O. R. Smyth Grant County, New Mexico

O. R. Smyth, now living retired in Lordsburg, is one of the honored pioneers of New Mexico who have aided in reclaiming this region from the domain of the savage and converted it to the use of modern civilization. He was born and reared in Hempstead, New York, and came to the west on the second train that reached Pueblo, Colorado, over the Santa Fe Railroad. He prospected in that state and became familiar with mining processes and methods there. He also followed coal mining in Missouri. In 1876 he arrived in the Territory of New Mexico, locating in Santa Fe, where he spent a few months, after which he took charge of the overland stage at Silver City, conducting the stage business between the two railroads, the Santa Fc and the Southern Pacific. Those were troublous times, when the Indians were frequently upon the war-path and resented the encroachments of the white race upon their hunting grounds. They stopped not at any atrocity nor depredation and constantly waged warfare upon the white people. There were nineteen men in the employ of Mr. Smyth who were killed by the Indians during the time that he had charge of the overland stage route.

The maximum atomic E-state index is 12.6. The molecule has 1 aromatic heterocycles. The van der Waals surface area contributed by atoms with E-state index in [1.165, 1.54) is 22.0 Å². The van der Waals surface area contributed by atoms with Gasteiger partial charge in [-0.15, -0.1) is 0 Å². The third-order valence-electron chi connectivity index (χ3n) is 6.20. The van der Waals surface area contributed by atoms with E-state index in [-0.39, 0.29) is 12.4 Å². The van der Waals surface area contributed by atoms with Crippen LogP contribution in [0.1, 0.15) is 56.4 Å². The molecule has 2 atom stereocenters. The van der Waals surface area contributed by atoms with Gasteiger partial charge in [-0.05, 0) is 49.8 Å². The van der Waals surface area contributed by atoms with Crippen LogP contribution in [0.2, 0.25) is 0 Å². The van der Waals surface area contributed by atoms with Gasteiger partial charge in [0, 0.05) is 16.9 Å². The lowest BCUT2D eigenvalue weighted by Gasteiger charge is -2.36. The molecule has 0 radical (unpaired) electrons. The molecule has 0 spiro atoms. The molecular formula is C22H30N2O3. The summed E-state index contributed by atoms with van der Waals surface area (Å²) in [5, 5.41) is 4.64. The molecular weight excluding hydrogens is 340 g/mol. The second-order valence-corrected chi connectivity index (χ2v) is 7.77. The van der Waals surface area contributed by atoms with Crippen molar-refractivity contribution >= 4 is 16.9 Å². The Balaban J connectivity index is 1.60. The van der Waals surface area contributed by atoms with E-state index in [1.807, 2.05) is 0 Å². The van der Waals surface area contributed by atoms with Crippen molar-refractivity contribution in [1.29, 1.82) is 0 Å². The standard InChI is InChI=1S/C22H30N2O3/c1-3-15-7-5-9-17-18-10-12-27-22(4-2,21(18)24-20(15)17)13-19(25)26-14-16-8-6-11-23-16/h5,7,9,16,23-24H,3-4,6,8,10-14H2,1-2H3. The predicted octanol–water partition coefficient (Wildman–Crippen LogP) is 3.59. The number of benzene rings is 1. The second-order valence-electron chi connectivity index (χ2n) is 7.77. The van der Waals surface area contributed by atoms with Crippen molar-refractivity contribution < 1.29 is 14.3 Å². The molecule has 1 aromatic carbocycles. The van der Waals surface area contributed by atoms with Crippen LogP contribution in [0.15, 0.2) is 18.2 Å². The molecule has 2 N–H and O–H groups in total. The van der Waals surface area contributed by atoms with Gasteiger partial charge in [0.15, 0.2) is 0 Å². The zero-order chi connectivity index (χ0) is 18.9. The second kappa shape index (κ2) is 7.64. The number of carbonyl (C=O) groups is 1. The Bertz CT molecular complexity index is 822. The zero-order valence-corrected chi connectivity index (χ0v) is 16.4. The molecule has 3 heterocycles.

He is familiar with almost every chapter of the history of the early pioneer days here and from actual experiences can relate incidents of far more thrilling interest than man}' a tale of fiction. Since his retirement from the stage business in 1881 he has devoted his time and energies to mining, freighting and merchandising, but at this writing is practically living retired, having in the course of an active, busy and useful life accumulated a competence that now enables him to put aside all business cares. In 1902 he was elected to the office of county commissioner of Grant County and discharged the duties of the position with the same fidelity and promptness that have ever marked the discharge of his business obligations and the care of his private interests.

He belongs to Pyramid Lodge No. 23, K. P., of Lordsburg and is one of the prominent and honored citizens of this locality to whom the Territory owes a debt of gratitude for what he has accomplished in reclaiming this district for the uses of the white race.

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Source: History of New Mexico, Its Resources and People, Volume II, Pacific States Publishing Co., 1907.

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Created 1996 by Charles Barnum & 2016 by Judy White